Technology advances also permeate the conversation on financial education and can influence the way in which consumers interact with the financial system. Once again, the mobile phone, and particularly the smart phone, has great potential to affect the provision of financial services: almost 85 percent of adults in the U.S. use mobile phones, and over 35 percent of adults use smart phones.
This technology has penetrated all communities, not simply higher-income consumers. These devices can be powerful tools to help consumers make informed financial decisions. For example, applications exist to help individuals manage their spending and to achieve their financial goals. One application allows customers to check their spending against preset budgets. Other tools provide consumers with daily balance alerts and warnings when monthly spending limits are about to be surpassed. There are also new applications that prompt and enable consumers to make real-time savings decisions. Leveraging technology to deliver timely, personalized financial information and advice is a powerful way to help families move towards financial security.
Finally, I would like to pause for a couple of minutes on the concept of smart disclosure. This is where financial capability and the increased availability of data converge to empower all of us who use the financial services system. Smart disclosure refers to the disclosure of information by government and business in machine-readable data formats, so that innovators can create new kinds of data-driven services, such as interactive tools that help individuals to navigate important financial decisions. Examples include the SEC’s new XBRL disclosure system for public company financials and mutual fund risk and return information.
Smart disclosure also refers to enabling consumers to access their own personal data and share that information with third parties of their choosing, in order to enable new kinds of services. For example, many banks allow customers to download their bank account transactions, so that customers can upload that data into services such as tax-planning software.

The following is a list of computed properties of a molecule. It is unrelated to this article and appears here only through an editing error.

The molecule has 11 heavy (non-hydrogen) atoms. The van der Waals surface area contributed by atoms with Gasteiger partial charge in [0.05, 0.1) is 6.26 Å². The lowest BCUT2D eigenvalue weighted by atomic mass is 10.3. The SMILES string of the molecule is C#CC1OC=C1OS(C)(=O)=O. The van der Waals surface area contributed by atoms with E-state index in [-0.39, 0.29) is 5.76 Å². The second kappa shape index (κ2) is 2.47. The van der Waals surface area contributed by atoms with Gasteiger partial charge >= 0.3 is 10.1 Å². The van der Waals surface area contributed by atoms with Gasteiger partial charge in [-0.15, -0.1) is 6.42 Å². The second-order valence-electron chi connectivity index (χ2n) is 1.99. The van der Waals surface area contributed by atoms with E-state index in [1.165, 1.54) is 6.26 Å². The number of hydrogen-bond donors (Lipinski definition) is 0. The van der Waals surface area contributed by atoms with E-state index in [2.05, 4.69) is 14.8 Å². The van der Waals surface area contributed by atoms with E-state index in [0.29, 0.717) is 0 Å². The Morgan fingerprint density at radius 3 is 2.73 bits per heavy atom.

Treasury is working to promote smart disclosure for financial consumers. The IRS has announced plans to enable taxpayers to send electronic copies of prior-year tax information to authorized third parties, such as banks, which will be able to use this data to underwrite loans more efficiently. We hope to be announcing more in the area of smart disclosure in the coming months.
Although rules and regulations sometimes call for development of technologies to improve reporting, recordkeeping, and transparency requirements, we should conceive of the new technologies as investments, not burdens. We live, and will continue to live, in a world that is both empowered and protected by technology. Our understanding of business and economic activities improve from our ability to manipulate and analyze ever larger amounts of data.
Of course, government authorities need to be thoughtful about the information that they legitimately need to improve their regulatory oversight. They need to be thoughtful about which public disclosures will truly make markets function better and help protect investors. But, it seems short-sighted simply to dismiss technology-based requirements as a burden.
Once again, history can be our guide. The Securities Act of 1933 and the Securities Exchange Act of 1934 imposed on public companies significant new recordkeeping, reporting, and disclosure requirements. In private practice, I participated in preparing some of these reporting and disclosure documents, thus I know first-hand the effort required for their preparation. Those same statutes, however, have led to the public disclosure of critical information that has made our markets the most liquid, transparent and trusted markets in the world. This is yet another way in which smart regulation can improve markets and spur the U.S.’s innovation economy.
We are thinking critically about technology matters at Treasury because government can play a role in bringing together the creative energy of technology companies, which represent the spirit of the U.S. economy, with the financial sector, which long ago adopted that spirit of innovation in technology. There is increasing synergy between the two sectors. As exciting as this synergy is, we must remain mindful of potential risks. We therefore look forward to working with all of you to continue building and maintaining the public’s trust in our financial system.